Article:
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From Ken Krugler <kkrugler_li...@transpac.com>
Subject Re: Async Function Not Generating Backpressure
Date Thu, 21 Mar 2019 15:41:40 GMT

> On Mar 20, 2019, at 6:49 PM, Seed Zeng <seed.zeng@klaviyo.com> wrote:
> 
> Hey Andrey and Ken,
> Sorry about the late reply. I might not have been clear in my question
> The performance of writing to Cassandra is the same in both cases, only that the source
rate was higher in the case of the async function is present. 

OK, I was confused by what you’d originally written...

>>> Job 1 is backpressured because Cassandra cannot handle all the writes and eventually
slows down the source rate to 6.5k/s. 
>>> Job 2 is slightly backpressured but was able to run at 14k/s.

If the source rate is _temporarily_ higher, then that maybe makes sense, as the async function
will be able to buffer up to the configured capacity.

E.g. in the documentation example <https://ci.apache.org/projects/flink/flink-docs-stable/dev/stream/operators/asyncio.html#async-io-api>

AsyncDataStream.unorderedWait(stream, new AsyncDatabaseRequest(), 1000, TimeUnit.MILLISECONDS,
100);

The capacity is 100 (which is also the default, if you don’t specify it)

> Something is "buffering" and not propagating backpressure to slow down the source speed
from Kafka.
> 
> In our use case, we prefer the backpressure to slow down the source so that the write
to Cassandra is not delayed while the source is consuming fast.

You can use a smaller capacity to reduce the impact, but that could obviously impact the performance
whatever your using the async function to parallelize.

Regards,

— Ken

> On Wed, Mar 20, 2019 at 9:38 AM Andrey Zagrebin <andrey@ververica.com <mailto:andrey@ververica.com>>
wrote:
> Hi Seed,
> 
> Sorry for confusion, I see now it is separate. Back pressure should still be created
because internal async queue has capacity 
> but not sure about reporting problem, Ken and Till probably have better idea.
> 
> As for consumption speed up, async operator creates another thread to collect the result
and Cassandra sink probably uses that thread to write data.
> This might parallelize and pipeline previous steps like Kafka fetching and Cassandra
IO but I am also not sure about this explanation.
> 
> Best,
> Andrey
> 
> 
> On Tue, Mar 19, 2019 at 8:05 PM Ken Krugler <kkrugler_lists@transpac.com <mailto:kkrugler_lists@transpac.com>>
wrote:
> Hi Seed,
> 
> I was assuming the Cassandra sink was separate from and after your async function.
> 
> I was trying to come up for an explanation as to why adding the async function would
improve your performance.
> 
> The only very unlikely reason I thought of was that the async function somehow caused
data arriving at the sink to be more “batchy”, which (if the Cassandra sink had an “every
x seconds do a write” batch mode) could improve performance.
> 
> — Ken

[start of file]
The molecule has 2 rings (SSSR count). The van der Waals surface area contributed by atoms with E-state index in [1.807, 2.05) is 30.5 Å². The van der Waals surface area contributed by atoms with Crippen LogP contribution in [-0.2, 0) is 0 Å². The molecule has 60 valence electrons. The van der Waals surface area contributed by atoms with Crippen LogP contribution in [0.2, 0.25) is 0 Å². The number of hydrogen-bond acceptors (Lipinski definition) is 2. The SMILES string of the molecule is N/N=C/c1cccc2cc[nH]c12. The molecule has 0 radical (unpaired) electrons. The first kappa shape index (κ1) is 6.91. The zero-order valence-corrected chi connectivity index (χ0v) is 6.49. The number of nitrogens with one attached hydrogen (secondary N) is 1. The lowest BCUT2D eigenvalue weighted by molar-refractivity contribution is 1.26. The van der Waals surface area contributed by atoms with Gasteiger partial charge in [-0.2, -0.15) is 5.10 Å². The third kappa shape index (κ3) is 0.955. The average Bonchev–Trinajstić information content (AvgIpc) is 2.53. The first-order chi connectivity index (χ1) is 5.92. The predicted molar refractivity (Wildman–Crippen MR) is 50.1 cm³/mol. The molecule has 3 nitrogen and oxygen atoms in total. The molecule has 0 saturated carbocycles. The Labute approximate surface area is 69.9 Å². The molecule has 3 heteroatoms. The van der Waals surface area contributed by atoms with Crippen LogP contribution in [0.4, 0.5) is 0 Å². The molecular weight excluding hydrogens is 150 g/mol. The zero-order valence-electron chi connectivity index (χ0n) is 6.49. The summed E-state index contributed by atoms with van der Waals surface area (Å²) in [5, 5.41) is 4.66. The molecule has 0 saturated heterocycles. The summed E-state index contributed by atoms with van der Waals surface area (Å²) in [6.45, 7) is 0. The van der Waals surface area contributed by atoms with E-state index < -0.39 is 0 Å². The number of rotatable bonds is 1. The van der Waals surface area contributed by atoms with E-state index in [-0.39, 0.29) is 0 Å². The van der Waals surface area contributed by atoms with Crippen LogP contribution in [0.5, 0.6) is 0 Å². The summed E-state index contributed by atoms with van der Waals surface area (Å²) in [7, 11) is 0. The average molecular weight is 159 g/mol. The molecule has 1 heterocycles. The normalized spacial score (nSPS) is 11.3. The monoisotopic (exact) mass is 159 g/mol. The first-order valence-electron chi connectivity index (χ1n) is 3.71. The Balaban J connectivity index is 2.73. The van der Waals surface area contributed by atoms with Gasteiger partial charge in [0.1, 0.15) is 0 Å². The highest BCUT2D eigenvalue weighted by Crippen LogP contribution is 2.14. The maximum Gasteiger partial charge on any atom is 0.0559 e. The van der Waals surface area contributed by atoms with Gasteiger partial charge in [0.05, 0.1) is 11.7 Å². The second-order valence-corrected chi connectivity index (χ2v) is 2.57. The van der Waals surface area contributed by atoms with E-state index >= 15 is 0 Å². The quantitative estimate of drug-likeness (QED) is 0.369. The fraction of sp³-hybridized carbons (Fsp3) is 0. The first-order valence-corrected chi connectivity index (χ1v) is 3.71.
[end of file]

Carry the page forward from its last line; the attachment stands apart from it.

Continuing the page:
> 
>> On Mar 19, 2019, at 11:35 AM, Seed Zeng <seed.zeng@klaviyo.com <mailto:seed.zeng@klaviyo.com>>
wrote:
>> 
>> Hi Ken and Andrey,
>> 
>> Thanks for the response. I think there is a confusion that the writes to Cassandra
are happening within the Async function. 
>> In my test, the async function is just a pass-through without doing any work.
>> 
>> So any Cassandra related batching or buffering should not be the cause for this.
>> 
>> Thanks,
>> 
>> Seed
>> 
>> On Tue, Mar 19, 2019 at 12:35 PM Ken Krugler <kkrugler_lists@transpac.com <mailto:kkrugler_lists@transpac.com>>
wrote:
>> Hi Seed,
>> 
>> It’s a known issue that Flink doesn’t report back pressure properly for AsyncFunctions,
due to how it monitors the output collector to gather back pressure statistics.
>> 
>> But that wouldn’t explain how you get a faster processing with the AsyncFunction
inserted into your workflow.
>> 
>> I haven’t looked at how the Cassandra sink handles batching, but if the AsyncFunction
somehow caused fewer, bigger Cassandra writes to happen then that’s one (serious hand waving)
explanation.
>> 
>> — Ken
>> 
>>> On Mar 18, 2019, at 7:48 PM, Seed Zeng <seed.zeng@klaviyo.com <mailto:seed.zeng@klaviyo.com>>
wrote:
>>> 
>>> Flink Version - 1.6.1
>>> 
>>> In our application, we consume from Kafka and sink to Cassandra in the end. We
are trying to introduce a custom async function in front of the Sink to carry out some customized
operations. In our testing, it appears that the Async function is not generating backpressure
to slow down our Kafka Source when Cassandra becomes unhappy. Essentially compared to an almost
identical job where the only difference is the lack of the Async function, Kafka source consumption
speed is much higher under the same settings and identical Cassandra cluster. The experiment
is like this.
>>> 
>>> Job 1 - without async function in front of Cassandra
>>> Job 2 - with async function in front of Cassandra
>>> 
>>> Job 1 is backpressured because Cassandra cannot handle all the writes and eventually
slows down the source rate to 6.5k/s. 
>>> Job 2 is slightly backpressured but was able to run at 14k/s.
>>> 
>>> Is the AsyncFunction somehow not reporting the backpressure correctly?
>>> 
>>> Thanks,
>>> Seed
>> 
>> --------------------------
>> Ken Krugler
>> +1 530-210-6378
>> http://www.scaleunlimited.com <http://www.scaleunlimited.com/>
>> Custom big data solutions & training
>> Flink, Solr, Hadoop, Cascading & Cassandra
>> 
> 
> --------------------------
> Ken Krugler
> +1 530-210-6378
> http://www.scaleunlimited.com <http://www.scaleunlimited.com/>
> Custom big data solutions & training
> Flink, Solr, Hadoop, Cascading & Cassandra
> 

--------------------------
Ken Krugler
+1 530-210-6378
http://www.scaleunlimited.com
Custom big data solutions & training
Flink, Solr, Hadoop, Cascading & Cassandra


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